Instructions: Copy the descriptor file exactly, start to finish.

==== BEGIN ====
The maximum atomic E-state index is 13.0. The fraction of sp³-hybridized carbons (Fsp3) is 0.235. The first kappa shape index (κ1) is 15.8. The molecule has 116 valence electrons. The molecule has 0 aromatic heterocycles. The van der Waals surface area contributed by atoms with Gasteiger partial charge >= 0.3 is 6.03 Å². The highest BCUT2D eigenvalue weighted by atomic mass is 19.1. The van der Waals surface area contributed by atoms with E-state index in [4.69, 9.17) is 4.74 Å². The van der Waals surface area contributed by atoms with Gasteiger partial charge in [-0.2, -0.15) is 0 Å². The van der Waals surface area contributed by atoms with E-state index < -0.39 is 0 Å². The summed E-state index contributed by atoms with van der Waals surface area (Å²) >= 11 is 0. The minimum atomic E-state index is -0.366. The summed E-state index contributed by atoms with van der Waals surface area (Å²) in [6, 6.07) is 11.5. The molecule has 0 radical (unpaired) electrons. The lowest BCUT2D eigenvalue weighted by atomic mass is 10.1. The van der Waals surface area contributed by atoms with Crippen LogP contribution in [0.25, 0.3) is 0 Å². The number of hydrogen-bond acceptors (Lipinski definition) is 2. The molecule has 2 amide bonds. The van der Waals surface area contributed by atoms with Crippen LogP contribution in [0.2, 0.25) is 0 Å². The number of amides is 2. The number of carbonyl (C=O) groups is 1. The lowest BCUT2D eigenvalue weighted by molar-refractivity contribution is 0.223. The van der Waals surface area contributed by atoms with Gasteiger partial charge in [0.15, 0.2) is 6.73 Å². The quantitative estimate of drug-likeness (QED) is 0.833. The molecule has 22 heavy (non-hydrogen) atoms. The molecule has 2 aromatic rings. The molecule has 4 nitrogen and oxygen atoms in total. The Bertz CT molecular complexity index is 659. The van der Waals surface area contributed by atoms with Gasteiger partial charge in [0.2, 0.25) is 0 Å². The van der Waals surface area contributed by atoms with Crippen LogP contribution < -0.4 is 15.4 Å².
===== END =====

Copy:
The maximum atomic E-state index is 13.0. The fraction of sp³-hybridized carbons (Fsp3) is 0.235. The first kappa shape index (κ1) is 15.8. The molecule has 116 valence electrons. The molecule has 0 aromatic heterocycles. The van der Waals surface area contributed by atoms with Gasteiger partial charge >= 0.3 is 6.03 Å². The highest BCUT2D eigenvalue weighted by atomic mass is 19.1. The van der Waals surface area contributed by atoms with E-state index in [4.69, 9.17) is 4.74 Å². The van der Waals surface area contributed by atoms with Gasteiger partial charge in [-0.2, -0.15) is 0 Å². The van der Waals surface area contributed by atoms with E-state index < -0.39 is 0 Å². The summed E-state index contributed by atoms with van der Waals surface area (Å²) >= 11 is 0. The minimum atomic E-state index is -0.366. The summed E-state index contributed by atoms with van der Waals surface area (Å²) in [6, 6.07) is 11.5. The molecule has 0 radical (unpaired) electrons. The lowest BCUT2D eigenvalue weighted by atomic mass is 10.1. The van der Waals surface area contributed by atoms with Crippen LogP contribution in [0.25, 0.3) is 0 Å². The number of hydrogen-bond acceptors (Lipinski definition) is 2. The molecule has 2 amide bonds. The van der Waals surface area contributed by atoms with Crippen LogP contribution in [0.2, 0.25) is 0 Å². The number of amides is 2. The number of carbonyl (C=O) groups is 1. The lowest BCUT2D eigenvalue weighted by molar-refractivity contribution is 0.223. The van der Waals surface area contributed by atoms with Gasteiger partial charge in [0.15, 0.2) is 6.73 Å². The quantitative estimate of drug-likeness (QED) is 0.833. The molecule has 22 heavy (non-hydrogen) atoms. The molecule has 2 aromatic rings. The molecule has 4 nitrogen and oxygen atoms in total. The Bertz CT molecular complexity index is 659. The van der Waals surface area contributed by atoms with Gasteiger partial charge in [0.2, 0.25) is 0 Å². The van der Waals surface area contributed by atoms with Crippen LogP contribution < -0.4 is 15.4 Å².